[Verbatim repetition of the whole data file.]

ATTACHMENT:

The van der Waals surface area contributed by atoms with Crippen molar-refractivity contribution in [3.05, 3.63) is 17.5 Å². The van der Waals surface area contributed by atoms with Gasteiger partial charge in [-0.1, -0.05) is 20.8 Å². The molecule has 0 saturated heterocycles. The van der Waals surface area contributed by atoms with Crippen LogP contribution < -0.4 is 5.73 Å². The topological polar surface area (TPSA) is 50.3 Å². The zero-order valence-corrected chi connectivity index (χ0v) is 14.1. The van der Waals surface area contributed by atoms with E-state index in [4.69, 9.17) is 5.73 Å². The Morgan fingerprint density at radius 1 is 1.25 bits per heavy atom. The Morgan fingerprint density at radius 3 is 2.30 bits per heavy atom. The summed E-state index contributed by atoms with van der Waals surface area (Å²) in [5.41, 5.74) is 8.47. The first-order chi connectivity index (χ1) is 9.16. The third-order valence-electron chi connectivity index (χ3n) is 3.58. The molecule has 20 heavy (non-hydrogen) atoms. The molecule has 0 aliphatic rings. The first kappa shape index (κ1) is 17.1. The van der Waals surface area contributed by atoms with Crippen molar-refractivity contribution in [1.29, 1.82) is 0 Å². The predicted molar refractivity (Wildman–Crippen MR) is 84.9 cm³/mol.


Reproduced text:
The van der Waals surface area contributed by atoms with Crippen molar-refractivity contribution in [3.05, 3.63) is 17.5 Å². The van der Waals surface area contributed by atoms with Gasteiger partial charge in [-0.1, -0.05) is 20.8 Å². The molecule has 0 saturated heterocycles. The van der Waals surface area contributed by atoms with Crippen LogP contribution < -0.4 is 5.73 Å². The topological polar surface area (TPSA) is 50.3 Å². The zero-order valence-corrected chi connectivity index (χ0v) is 14.1. The van der Waals surface area contributed by atoms with E-state index in [4.69, 9.17) is 5.73 Å². The Morgan fingerprint density at radius 1 is 1.25 bits per heavy atom. The Morgan fingerprint density at radius 3 is 2.30 bits per heavy atom. The summed E-state index contributed by atoms with van der Waals surface area (Å²) in [5.41, 5.74) is 8.47. The first-order chi connectivity index (χ1) is 9.16. The third-order valence-electron chi connectivity index (χ3n) is 3.58. The molecule has 20 heavy (non-hydrogen) atoms. The molecule has 0 aliphatic rings. The first kappa shape index (κ1) is 17.1. The van der Waals surface area contributed by atoms with Crippen molar-refractivity contribution in [1.29, 1.82) is 0 Å². The predicted molar refractivity (Wildman–Crippen MR) is 84.9 cm³/mol.